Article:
I’m committed to sustainable practice.
This is our one and only planet.
The short version is from the first paint stoke, to the printing, packaging, online services, and even who I bank with. I have research and asked the important questions of my supplies and services to ensure to the best of my knowledge they are the best out of the bunch. A group of people, actively working towards a positive future.
We are all far from perfect and I still have some unanswered questions, particularly in regards to the manufacturing of inks.
My promise to you is a commitment to evolve in my art making and reproduction as more sustainable options become available.
This is a journey.
Want the long version?
My Artistic Practice
I work in a home studio designed with energy efficiency in mind, we have solar panels, pet chooks, and a small veggie patch … you wanted the long version.
I primarily paint with Winsor Newton Gouache. Winsor Newton have a sustainability plan, it is not perfect but they are on the journey. They are members of Sedex and ask their suppliers to be also. Sedex is an ethical trade service, helping companies to improve their sustainable business practices, and source responsibly.
I use minimal water. My waste water is kept in a bucket to evaporate. Sludgy mess is left in the bottom of the bucket.
Anything I need to purchase to create my artwork I make sure to explore sustainable options. I am committed to creating my artwork from a place that respects and protects the environment.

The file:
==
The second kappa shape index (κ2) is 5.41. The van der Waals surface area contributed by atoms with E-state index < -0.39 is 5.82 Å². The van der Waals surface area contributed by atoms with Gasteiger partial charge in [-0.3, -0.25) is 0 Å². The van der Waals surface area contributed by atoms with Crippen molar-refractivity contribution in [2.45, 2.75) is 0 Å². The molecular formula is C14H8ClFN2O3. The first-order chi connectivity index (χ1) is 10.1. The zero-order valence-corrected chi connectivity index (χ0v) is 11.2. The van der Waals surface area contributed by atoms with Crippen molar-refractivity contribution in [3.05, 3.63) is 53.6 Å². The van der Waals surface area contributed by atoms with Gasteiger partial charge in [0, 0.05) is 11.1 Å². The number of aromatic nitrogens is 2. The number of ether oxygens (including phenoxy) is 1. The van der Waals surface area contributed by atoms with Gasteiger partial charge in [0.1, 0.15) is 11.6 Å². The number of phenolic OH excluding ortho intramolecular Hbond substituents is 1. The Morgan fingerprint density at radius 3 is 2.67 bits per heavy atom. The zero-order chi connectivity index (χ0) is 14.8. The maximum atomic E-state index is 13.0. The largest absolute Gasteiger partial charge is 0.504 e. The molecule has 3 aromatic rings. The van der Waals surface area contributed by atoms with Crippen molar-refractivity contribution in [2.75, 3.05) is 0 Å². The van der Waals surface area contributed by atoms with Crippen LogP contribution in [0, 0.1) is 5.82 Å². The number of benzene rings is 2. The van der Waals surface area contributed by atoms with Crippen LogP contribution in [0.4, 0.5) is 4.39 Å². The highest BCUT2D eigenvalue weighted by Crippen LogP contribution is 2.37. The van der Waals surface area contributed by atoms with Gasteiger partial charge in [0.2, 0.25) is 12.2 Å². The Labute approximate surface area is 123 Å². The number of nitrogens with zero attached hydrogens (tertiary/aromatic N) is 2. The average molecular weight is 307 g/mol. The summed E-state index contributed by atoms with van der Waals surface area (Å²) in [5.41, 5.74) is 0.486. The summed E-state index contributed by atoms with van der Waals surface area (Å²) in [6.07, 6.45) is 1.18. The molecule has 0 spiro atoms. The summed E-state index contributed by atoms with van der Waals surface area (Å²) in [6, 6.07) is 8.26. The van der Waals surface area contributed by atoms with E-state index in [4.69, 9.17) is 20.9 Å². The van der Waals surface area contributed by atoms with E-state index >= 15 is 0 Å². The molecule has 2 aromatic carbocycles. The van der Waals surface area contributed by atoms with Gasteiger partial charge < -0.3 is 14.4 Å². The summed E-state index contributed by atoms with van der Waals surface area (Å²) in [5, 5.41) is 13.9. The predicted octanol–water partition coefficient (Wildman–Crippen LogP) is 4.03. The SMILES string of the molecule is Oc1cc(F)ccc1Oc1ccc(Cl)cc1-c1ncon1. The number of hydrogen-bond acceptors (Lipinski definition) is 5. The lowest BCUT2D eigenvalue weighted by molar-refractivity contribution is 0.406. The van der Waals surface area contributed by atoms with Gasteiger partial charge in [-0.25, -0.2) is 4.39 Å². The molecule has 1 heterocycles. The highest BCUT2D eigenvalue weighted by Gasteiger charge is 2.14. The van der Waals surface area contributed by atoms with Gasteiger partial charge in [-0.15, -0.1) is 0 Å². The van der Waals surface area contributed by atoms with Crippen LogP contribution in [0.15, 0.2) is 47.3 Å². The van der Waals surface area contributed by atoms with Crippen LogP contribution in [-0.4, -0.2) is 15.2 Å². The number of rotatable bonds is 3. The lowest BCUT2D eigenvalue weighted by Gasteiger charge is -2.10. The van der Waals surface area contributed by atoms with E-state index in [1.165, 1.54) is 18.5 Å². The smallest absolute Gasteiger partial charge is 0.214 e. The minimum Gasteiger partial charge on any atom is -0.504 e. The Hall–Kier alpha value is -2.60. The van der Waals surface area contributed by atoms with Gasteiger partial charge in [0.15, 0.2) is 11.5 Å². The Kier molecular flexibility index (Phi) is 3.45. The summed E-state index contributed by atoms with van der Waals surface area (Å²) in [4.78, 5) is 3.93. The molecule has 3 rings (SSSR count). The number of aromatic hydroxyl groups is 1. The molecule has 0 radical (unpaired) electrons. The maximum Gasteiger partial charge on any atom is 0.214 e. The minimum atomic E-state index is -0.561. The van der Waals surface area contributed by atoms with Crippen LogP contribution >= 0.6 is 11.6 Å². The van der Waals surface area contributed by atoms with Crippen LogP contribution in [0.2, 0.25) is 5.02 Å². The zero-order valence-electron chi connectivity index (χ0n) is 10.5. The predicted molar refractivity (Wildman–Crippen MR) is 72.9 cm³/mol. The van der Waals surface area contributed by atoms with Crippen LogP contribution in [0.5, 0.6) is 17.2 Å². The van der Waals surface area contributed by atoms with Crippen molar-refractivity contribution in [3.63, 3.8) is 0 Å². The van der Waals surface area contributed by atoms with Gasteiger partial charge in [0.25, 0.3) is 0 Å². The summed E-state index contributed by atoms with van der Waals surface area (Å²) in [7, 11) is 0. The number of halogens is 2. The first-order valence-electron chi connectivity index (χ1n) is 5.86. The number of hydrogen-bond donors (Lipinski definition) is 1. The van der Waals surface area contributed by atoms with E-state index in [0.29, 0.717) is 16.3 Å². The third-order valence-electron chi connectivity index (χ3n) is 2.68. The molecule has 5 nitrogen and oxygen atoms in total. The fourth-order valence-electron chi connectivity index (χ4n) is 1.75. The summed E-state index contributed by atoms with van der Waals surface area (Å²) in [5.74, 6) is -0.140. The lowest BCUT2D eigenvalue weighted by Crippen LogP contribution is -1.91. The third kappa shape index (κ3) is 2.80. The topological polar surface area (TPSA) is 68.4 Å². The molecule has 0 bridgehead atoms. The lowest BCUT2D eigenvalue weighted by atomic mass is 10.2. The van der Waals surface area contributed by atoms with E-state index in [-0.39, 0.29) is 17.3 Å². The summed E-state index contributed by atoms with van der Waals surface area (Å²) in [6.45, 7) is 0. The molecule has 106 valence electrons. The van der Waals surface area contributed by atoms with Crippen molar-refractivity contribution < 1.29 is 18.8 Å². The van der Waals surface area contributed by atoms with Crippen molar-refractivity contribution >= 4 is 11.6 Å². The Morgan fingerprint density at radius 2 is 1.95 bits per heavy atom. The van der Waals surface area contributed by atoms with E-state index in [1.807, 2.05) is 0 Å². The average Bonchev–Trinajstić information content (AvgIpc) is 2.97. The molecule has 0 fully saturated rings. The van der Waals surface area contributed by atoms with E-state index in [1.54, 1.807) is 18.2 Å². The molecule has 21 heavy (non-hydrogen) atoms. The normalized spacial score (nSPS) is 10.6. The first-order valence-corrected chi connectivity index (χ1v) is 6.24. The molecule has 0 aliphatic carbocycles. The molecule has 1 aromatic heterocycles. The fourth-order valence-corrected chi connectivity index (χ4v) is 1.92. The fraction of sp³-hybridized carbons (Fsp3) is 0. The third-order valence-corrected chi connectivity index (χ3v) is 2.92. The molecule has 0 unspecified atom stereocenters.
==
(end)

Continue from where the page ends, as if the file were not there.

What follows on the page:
The Reproduction Process
While I could print cheaply offshore. I have chosen to support local manufacturers for the local market.
In Australia I work with a print lab, that strives to do all they can to minimise waste and plastic, as well as recycling the waste they do have. Ink remanence are collected for alternative use and ink cartridges are recycled. Paper cut offs are composted, while scrapped prints are recycled. The print lab is a home studio, solar panels, and rainwater collection in action.
I print on Hahnemühle Bamboo Rag (90% bamboo, 10% cotton). The most environmentally friendly paper in the range and free from optical brighteners. With over 400 years in the paper industry Hahnemühle pride themselves on their commitment to its care of the environment and its employees. Click to learn more Hahnemühle and Click to learn more about Hahnemühle bamboo paper.
Epson printer and inks are used. Epson is a large company employing tens of thousands of people around the world. Epson have targets for environmental sustainability and are positively moving towards these targets. I am still in the process of learning about its production of inks.
5x7 and A4 are placed in a plastic sleeve, packaged between two pieces of card and slipped into a sturdy envelope for posting.
A3 and larger are packaged with FSC tissue paper and brown paper and posted in a recycled card postage tube. We are currently using a tube with two plastic stoppers but are trialling an alternative plastic free option.
When possible a washi tape is used rather that sellotape.